A significant difference in epithelial thickness was noted among dressings at 3 days (P = 0.04) but not at 5 days (p=0.23). At 3 days, new epithelium was thinner than that from unwounded skin for both Xeroform- and Kaltostat-treated wounds (P = 0.02; Fig. 6). Thickness of new epithelium for all treatments increased to that of unwounded skin by 5 days (P = 0.11).

Inflammatory response was examined as an indicator of the relative biocompatibility of each dressing type. All treatments showed minimal to mild inflammation at 3 days [subjective inflammation scores ranged from 1.2 ± 0.18 (Xeroform) to 1.75 ± 0.19 (Opsite), P = 0.47], with inflammatory cells consisting predominantly of PMN, lymphocytes, and macrophages. All wounds demonstrated increased inflammation relative to unwounded skin at both 3 and 5 days (P < 0.001). Number of total nuclei (cellularity) was not significantly different among dressing types at 3 days (P = 0.07) or 5 days (P = 0.42; Table 2). Although cellularity increased in day 5 wounds compared to day 3 wounds for all dressings, presumably due to the increase in fibroblasts and inflammatory cells such as macrophages, this increase reached statistical significance for Xeroform, Opsite, and Mepilex (Table 2). PMN score was not statistically different among the dressing types at 3 days (P = 0.06) or 5 days (P = 1.00), although Xeroform and Mepilex tended to have the lowest scores on day 3 (Table 2). PMN score decreased in day 5 wounds compared to day 3 wounds, but this decrease reached statistical significance only for Opsite, DuoDerm, Kaltostat, and Aquacel (Table 2).

Each dressing elicited relatively low numbers of lymphocytes, indicating that none of the dressings produced a pathologically enhanced immune response beyond that of normal wound healing. A mixture of fibrin clot, dead PMN, and degraded extracellular matrix components at the interface between the dressings and the healthy underlying dermis was observed to slough off after epidermis formation (Figs. 4 and 7). By 5 days for each dressing type, the number of inflammatory cells (particularly PMN) decreased and the number of fibroblasts increased, with new collagen and blood vessel formation observed indicative of granuloma tissue formation and tissue remodeling (Fig. 7 and Table 2).

Back to Top | Article Outline
Overall Performance Ranking of Dressings for the Management of Split-thickness Skin Graft Donor Sites

A scoring system integrating the major parameters studied (percent reepithelialization, inflammation, infection, ease of use, and cost) was used to rank the overall performance of the donor-site dressings. Unlike human studies that administer questionnaires to patients, pain or discomfort was unable to be assessed in this animal study and therefore could not be included in the overall ranking of performance. For each of the parameters, 3 stars were assigned to the best performance, 2 stars to the moderate performance, and 1 star to the weakest performance (Table 3). Combined scoring revealed that DuoDERM and Xeroform were tied for the highest rank. While DuoDERM exhibited the best score for reepithelialization, Xeroform had the added benefit of cost. Opsite lost a point for ease of use, and Mepilex lost points for reepithelialization and cost. Kaltostat and Aquacel, although receiving similar scores for reepithelialization compared to Xeroform and Opsite, lost points for cost and ease of use. Distinctive aspects of each dressing material compiled from the findings of this study are listed below and in Table 3 and are ranked in decreasing order of the total score.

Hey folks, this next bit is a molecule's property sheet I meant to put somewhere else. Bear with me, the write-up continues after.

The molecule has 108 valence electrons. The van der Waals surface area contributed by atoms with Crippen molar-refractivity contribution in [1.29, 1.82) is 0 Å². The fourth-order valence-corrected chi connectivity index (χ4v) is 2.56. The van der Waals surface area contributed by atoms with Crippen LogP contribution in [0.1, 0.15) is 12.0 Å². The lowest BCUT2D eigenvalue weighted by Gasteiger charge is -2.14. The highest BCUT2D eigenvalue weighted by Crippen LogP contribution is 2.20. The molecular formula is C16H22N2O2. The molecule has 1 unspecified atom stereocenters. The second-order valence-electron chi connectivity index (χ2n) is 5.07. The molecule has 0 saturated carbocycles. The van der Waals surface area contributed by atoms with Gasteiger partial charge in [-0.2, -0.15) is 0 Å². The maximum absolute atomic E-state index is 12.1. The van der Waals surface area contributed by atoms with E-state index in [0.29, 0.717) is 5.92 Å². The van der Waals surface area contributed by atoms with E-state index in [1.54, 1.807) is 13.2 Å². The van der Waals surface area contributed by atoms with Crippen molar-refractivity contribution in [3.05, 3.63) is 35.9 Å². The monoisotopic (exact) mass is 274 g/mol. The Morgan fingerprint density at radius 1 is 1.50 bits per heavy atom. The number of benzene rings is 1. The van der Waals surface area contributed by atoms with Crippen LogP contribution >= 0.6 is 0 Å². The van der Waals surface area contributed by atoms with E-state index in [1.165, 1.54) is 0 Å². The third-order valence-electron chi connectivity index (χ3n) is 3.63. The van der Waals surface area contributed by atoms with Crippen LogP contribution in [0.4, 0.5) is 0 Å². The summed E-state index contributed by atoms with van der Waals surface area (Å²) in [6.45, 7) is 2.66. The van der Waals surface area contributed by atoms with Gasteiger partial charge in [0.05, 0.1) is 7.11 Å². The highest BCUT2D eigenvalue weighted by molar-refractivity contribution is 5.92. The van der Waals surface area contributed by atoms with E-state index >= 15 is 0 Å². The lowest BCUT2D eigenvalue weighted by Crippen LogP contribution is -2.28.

Back to Top | Article Outline
DuoDERM (Hydrocolloid)

This dressing maintains moisture and thus is prone to leakage and/or shifting and may need to be changed in highly exudative wounds, although overwhelming exudate occurred infrequently in our study. Additionally, because of the moisture-preserving properties, this dressing on occasion forms a thick paste-like drainage which may be concerning to uninformed patients leading to potential clinic visits. DuoDERM does not require an overlying dressing and stayed in place well unless the wound was highly exudative; overall this is a low maintenance dressing in terms of nursing care, but moderate in cost. This dressing received the highest scores for reepithelialization.

Back to Top | Article Outline
Xeroform (Fine-mesh Gauze Impregnated with the Antiseptic Bismuth Tribromophenate)

This dressing does require an overlying gauze dressing in human subjects, but the overlying dressing only needs to be changed if it becomes saturated. Xeroform is intended to stay in place throughout the healing process and fall off on its own when epithelialization is complete. This dressing requires little to no additional nursing care, and in our study, this dressing was changed only on one occasion due to shifting when one animal was able to remove all outer dressing materials. Xeroform is the most economical of the 6 dressings evaluated in this study.